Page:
On Friday, June 19th, I had my 26th birthday in Regina, Saskatchewan. The day before was the hardest day I had ever had on this trip.We faced the strongest head winds when we were heading from Saskatoon to Davidson: We were biking 15km/hr when normally we average 25-30km/hr. Having heads winds rather than tail winds can really make a big difference. After seven hours in strong winds, we had biked 115km; in comparison, another day we did 160km in six hours with the wind in our favour.I was extremely exhausted the next day, my birthday. I didn’t feel like riding the 130km to Regina at all. On the bike ride, I received numerous amounts of birthday wishes from my family, friends, MEDA staff and individuals from Ghana. These I remember quite vividly as, “Our Ghana Family wishes you a happy birthday.” The encouraging wishes helped me push through to Regina and I was then greeted by the wonderful Good family.I was already feeling pretty excited to get to Regina, not only to relax. We had met Jen Good this past November at the MEDA Convention in Winnipeg and I had stayed in contact with her during the year. I was eager to get to her home as she had planned many things for us. Jen, Shawn, Dawson, Natasha, and Mitchel opened their home to us.Once we had our heavenly showers, we ate and then we were off to a Saskatchewan Riders football game. It was the last exhibition game and was against Calgary. The Good family prepared us for the game with Riders t-shirts. Thank goodness we had them because we would have been the only ones not wearing green.I’m so thankful for all the wonderful messages and calls I received from everyone. These kind words of encouragement help to push me through the difficult bike days.
Youth under the age of 30 comprise over 50% of the global population. However, when thinking about offering financial services targeted at this age group, financial service providers (FSPs) often overlook this up-tapped reservoir, particularly in rural areas.
MEDA's YouthInvest project worked closely with Moroccan Microfinance Institutions (MFIs) – Fondation Ardi, Attadamoune and INMAA – to explore questions around the feasibility of integrating youth into their portfolios and whether this made good business sense. Through intensive discussions with MFI management and tailored frontline staff training, we discussed the benefits of working with youth, as well designing new financial credit products that would enhance the MFIs' bottom line.
We hit a milestone two days ago when we reached the British Columbia and Alberta border. To reach this goal, we had one last summit to climb.We like being mentally prepared – we always ask people how the summits are and what the elevation levels will be like. For example, will we have gradual climbs, steep climbs, or rollercoaster hills? Could it all be flat (not likely)? Usually, people warned us about large climbs that would take us most of the day, Coquihalla Summit being one of them.In total, we had three summits. Don't get me wrong, most days in the Rockies were a struggle, but at the end we always reached our goal and were on time with our schedule. Once we got to our location, we were filled with happiness and we always appreciate the beauty of the surrounding area. There is something about manpower and sweat that makes the end goal that much more awarding. Out of the three summits, we didn't hit our last one until our last day in BC, coming out of Fernie.Crowsnest Pass Summit is a mountain pass across the Continental Divide of the Canadian Rockies on the Alberta/British Columbia border. The elevation of Crowsnest is 1, 358 meters. Everyday we try to be mentally prepared for the toughest day. We were also not avid cyclists beforehand (even though we trained for a year), thus some climbs and routes are harder for us sometimes. It also helps to be prepared so that you're not disappointed when you see a 7km, 15km, or 30km climb ahead of you that could take you 4 hours. Each summit limit has a description with the name of the mountain and the elevation level. This is when we know we've done the hardest work there is to do in the day and then we can celebrate.We crossed the Crowsnest Pass and then 2km later we were in Alberta. I didn't believe that that was it and we were done. Either the climb wasn't hard, or we have become stronger and have dealt with a lot harder climbs. I think it's a combination of everything. This is a large milestone for us – we learned how to cycle in the Rockies. Now we are happy we are in the Praries where the terrain is a lot easier, however we have a new challenge. Someone in Alberta told us a joke that "everyone walks sideways here." They were referring to the wind. Our first day in Alberta, yesterday, coming into Lethbridge, had 22km winds against us. Lethbridge is known for being one of the windiest cities. We cycled 99km into Lethbridge from Pincher Creek, just outside the BC border in Alberta. I struggled a lot mentally and physically too. I'm not use to the wind and cycling continuously, at least in the Rockies we had a 20km break when we went down the mountains. Alberta and Saskcatchewan will be a new challenge, but I look forward to the new scenery and continuing to meet new people.One province down, nine to go!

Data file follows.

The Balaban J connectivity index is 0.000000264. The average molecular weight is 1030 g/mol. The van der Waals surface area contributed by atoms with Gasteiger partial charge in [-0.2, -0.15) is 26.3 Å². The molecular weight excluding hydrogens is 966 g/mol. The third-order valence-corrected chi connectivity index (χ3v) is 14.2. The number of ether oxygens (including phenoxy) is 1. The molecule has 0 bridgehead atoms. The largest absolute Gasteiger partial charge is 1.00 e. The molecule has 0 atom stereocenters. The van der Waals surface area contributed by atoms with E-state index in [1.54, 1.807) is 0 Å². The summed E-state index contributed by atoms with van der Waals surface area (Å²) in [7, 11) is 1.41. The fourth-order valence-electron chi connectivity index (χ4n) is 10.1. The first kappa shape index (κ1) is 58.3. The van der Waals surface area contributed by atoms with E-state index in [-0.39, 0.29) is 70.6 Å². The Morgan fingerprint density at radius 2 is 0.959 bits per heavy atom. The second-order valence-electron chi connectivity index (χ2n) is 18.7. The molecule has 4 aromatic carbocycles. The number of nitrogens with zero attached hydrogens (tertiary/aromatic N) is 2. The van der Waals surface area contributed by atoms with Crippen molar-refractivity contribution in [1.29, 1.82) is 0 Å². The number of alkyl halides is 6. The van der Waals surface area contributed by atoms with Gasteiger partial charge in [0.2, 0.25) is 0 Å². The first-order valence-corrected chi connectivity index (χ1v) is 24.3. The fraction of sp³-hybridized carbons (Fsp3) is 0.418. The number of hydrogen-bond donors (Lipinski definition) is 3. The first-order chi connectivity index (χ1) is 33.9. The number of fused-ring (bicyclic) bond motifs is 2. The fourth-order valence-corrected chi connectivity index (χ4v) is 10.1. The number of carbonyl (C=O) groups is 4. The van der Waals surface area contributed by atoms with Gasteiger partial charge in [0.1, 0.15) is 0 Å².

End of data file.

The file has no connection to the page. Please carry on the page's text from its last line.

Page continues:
Riding away from Kelowna was a bittersweet experience. After enjoying a wonderful day off, it was incredibly hard to leave. However, Sarah and I were both incredibly excited to spend the next few days camping. British Columbia is well known for their beautiful provincial parks and we wanted to experience the province at its best.After much discussion as to where we should ride, we rode off from the Kettle Valley Trail that goes from Kelowna to Castlegar. The Kettle Valley Rail Trail is an old railroad that takes you on a journey with breath-taking views while following Highway #33. We were overwhelmed with so much joy on the start of our ride. It was a perfect start to the day.As we rode, the trail started to get a little tougher and a little wet from the rainfall the night before. Even though we had to walk through some big puddles and our tires slipped in the sand every so often, we were still having a generally positive day. I mean, we were surrounded by nature and what else could we ask for? The first 40km, that took us most of the morning, was much slower than our normal pace, so it seemed the only logical thing was to find a way back to the main highway. After a few wrong turns and some wasted time, we changed our minds again and decided to continue on the Kettle Valley Trail. It would simply be a few more hours of grinding it out, but we would get there.I jumped ahead of Sarah to avoid a big puddle when I heard Sarah shout, "Mary! You're missing a bag!" As I checked my panniers and my dry bag, I noticed our red tent pole bag was missing and I had no idea when I last heard the rattling. There was no other option – we would have to retrace our steps to find the bag. We were getting flustered and I could not believe how careless I could have been. We rode 20km back on the trail, stopped a group of four wheelers and asked for them to look for tent poles on the trail. They agreed to run them back to us if they found them. It had been a while so our hope that they would find them had quickly disappeared, right as we heard the first few claps of thunder. The perfect start to the day shifted very quickly.We went back to an intersection, to flag down a car for some help and some options. As we told him our situation, he informed us that he was a manager of a local resort. He explained he was setting out signs for a group of students who were biking down the Kettle Valley Trail today and staying at his resort. Hoping they would find the tent poles, I gave him my number to get in contact if that was the case. We then continued to the next closest town, Beaverdell, now in pouring rain.Feeling completed defeated and overwhelmed, we finally arrived in Beaverdell. We quickly found a place to stay, as there were only two options and we couldn't make it to the next town until the following morning. We sat down to eat the last of our food and talk about the frustrations of the day – communication is key.Our new plan was to order some new poles and have them shipped to the next destination we could get them. As I called our tent company, they let me know a new set of poles would be $195.00, much more than either of us anticipated. I hung up the phone, unimpressed that I would probably just have to accept the charge to get some new poles if we wanted to camp at all this summer. I went back to the table with Sarah and told her the unfortunate news when I noticed a voicemail – it was the kind fellow we had met on the side of the road. After much too long of an introduction, he finally announced the tent poles had been found!!The support vehicle for the teachers had wanted a little exercise after waiting for their students all day and decided to go look for them! They found them about 10km up from the road where we turned back and would come early to Beaverdell the next day to give them to us. I was in touch and so thankful to the staff in the support vehicle and we made plans to meet the following morning.As we waited at the local ice cream parlor/coffee shop, we couldn't believe how lucky we have been this whole trip. We are overwhelmed by the kindness and generosity of others. I cannot thank all of you enough who have prayed for us over the past few weeks on the start of our journey. I have no idea where we would be if it weren't for the incredible power of prayer.The past few days camping have been an adventure all on their own, with so many great stories. We have met incredible people, enjoyed some quality time with nature and loved every second of it. Oh, and now we put our tent poles in Sarah's bag...